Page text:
In order to promote productivity and growth, Europe needs creative and innovative entrepreneurs, as well as a resilient and flexible workforce equipped with the necessary skills and key competences. The European Commission recognizes that entrepreneurship education can help young people to be more entrepreneurial. The challenge is to develop a set of general competences that can be applied in every life field, not simply learning how to manage an enterprise. This includes all the forms of learning, instruction and education that contribute to gain an entrepreneurial spirit, competence and behaviour – with or without a commercial aim.
This type of education encompasses all the levels of education from infant school to higher education. Education and training should ensure that each European student develops entrepreneurial abilities, and undertakes at least one entrepreneurial experience. According to a recent document of the European Commission (2015) entrepreneurship education covers “all the education activities that seek to prepare people to be responsible, enterprising individuals who have the skills, knowledge and attitudes needed to prepare them to achieve the goals they set for themselves to live a fulfilled life”.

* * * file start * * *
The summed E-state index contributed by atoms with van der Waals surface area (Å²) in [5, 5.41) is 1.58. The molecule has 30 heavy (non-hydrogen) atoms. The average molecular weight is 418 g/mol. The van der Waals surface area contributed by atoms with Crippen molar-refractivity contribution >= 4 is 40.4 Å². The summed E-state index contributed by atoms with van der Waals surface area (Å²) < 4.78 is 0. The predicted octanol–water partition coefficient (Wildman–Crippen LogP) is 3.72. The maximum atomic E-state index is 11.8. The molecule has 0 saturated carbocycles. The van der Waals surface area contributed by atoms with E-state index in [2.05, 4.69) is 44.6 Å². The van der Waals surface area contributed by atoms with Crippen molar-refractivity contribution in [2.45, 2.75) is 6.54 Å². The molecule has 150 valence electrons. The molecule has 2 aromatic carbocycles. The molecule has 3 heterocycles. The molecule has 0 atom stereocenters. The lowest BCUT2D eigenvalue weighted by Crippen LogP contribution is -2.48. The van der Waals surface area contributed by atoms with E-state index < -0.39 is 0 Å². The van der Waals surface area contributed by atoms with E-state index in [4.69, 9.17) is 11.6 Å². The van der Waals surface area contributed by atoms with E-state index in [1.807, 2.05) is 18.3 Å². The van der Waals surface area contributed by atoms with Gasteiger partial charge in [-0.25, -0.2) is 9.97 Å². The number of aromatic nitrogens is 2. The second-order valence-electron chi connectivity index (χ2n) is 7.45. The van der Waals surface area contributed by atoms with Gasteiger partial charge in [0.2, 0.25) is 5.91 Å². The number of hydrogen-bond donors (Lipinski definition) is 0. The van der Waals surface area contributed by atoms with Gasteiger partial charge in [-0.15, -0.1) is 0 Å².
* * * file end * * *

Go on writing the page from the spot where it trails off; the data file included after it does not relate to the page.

In this context, it is clear that teachers and trainers play an essential role. They promote learning and multiply ideas, define the learning processes and help students reach their desired learning outcomes. Although there are several pedagogies to promote entrepreneurship, it seems that there is a gap between the teaching methods utilized now by teachers and the ones deemed as most effective. This is probably because not all teachers choose or are able to use active teaching methods. Another problem is connected to the lack of an interdisciplinary work method on concrete projects. As a consequence, teachers are not always aware of the right way to teach entrepreneurship.
There are three possible elements to promote entrepreneurship education at school: